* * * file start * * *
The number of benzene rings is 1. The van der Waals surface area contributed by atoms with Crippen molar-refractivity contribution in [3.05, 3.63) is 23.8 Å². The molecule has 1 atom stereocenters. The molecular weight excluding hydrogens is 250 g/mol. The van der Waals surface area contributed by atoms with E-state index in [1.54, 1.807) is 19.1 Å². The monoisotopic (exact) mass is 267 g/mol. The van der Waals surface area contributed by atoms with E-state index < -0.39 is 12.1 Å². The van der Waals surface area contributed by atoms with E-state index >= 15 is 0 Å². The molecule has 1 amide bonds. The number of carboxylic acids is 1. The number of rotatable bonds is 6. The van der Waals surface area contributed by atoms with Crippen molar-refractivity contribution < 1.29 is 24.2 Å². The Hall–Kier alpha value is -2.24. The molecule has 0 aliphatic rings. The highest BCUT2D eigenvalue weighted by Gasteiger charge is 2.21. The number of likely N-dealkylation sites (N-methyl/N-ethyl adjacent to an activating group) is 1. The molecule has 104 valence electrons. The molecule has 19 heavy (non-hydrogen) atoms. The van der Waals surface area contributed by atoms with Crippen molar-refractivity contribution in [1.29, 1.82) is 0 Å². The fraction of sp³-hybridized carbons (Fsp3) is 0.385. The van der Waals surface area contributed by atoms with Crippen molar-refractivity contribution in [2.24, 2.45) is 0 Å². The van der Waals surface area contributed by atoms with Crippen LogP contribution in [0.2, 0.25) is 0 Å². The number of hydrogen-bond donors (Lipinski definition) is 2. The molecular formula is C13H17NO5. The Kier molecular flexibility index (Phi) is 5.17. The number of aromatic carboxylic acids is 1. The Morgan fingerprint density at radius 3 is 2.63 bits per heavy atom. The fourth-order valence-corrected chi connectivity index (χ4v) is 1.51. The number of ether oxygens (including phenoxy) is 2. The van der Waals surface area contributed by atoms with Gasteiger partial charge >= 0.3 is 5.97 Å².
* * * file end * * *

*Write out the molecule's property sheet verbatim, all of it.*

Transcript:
The number of benzene rings is 1. The van der Waals surface area contributed by atoms with Crippen molar-refractivity contribution in [3.05, 3.63) is 23.8 Å². The molecule has 1 atom stereocenters. The molecular weight excluding hydrogens is 250 g/mol. The van der Waals surface area contributed by atoms with E-state index in [1.54, 1.807) is 19.1 Å². The monoisotopic (exact) mass is 267 g/mol. The van der Waals surface area contributed by atoms with E-state index < -0.39 is 12.1 Å². The van der Waals surface area contributed by atoms with E-state index >= 15 is 0 Å². The molecule has 1 amide bonds. The number of carboxylic acids is 1. The number of rotatable bonds is 6. The van der Waals surface area contributed by atoms with Crippen molar-refractivity contribution < 1.29 is 24.2 Å². The Hall–Kier alpha value is -2.24. The molecule has 0 aliphatic rings. The highest BCUT2D eigenvalue weighted by Gasteiger charge is 2.21. The number of likely N-dealkylation sites (N-methyl/N-ethyl adjacent to an activating group) is 1. The molecule has 104 valence electrons. The molecule has 19 heavy (non-hydrogen) atoms. The van der Waals surface area contributed by atoms with Crippen molar-refractivity contribution in [1.29, 1.82) is 0 Å². The fraction of sp³-hybridized carbons (Fsp3) is 0.385. The van der Waals surface area contributed by atoms with Crippen molar-refractivity contribution in [2.24, 2.45) is 0 Å². The van der Waals surface area contributed by atoms with Crippen LogP contribution in [0.2, 0.25) is 0 Å². The number of hydrogen-bond donors (Lipinski definition) is 2. The molecular formula is C13H17NO5. The Kier molecular flexibility index (Phi) is 5.17. The number of aromatic carboxylic acids is 1. The Morgan fingerprint density at radius 3 is 2.63 bits per heavy atom. The fourth-order valence-corrected chi connectivity index (χ4v) is 1.51. The number of ether oxygens (including phenoxy) is 2. The van der Waals surface area contributed by atoms with Gasteiger partial charge >= 0.3 is 5.97 Å².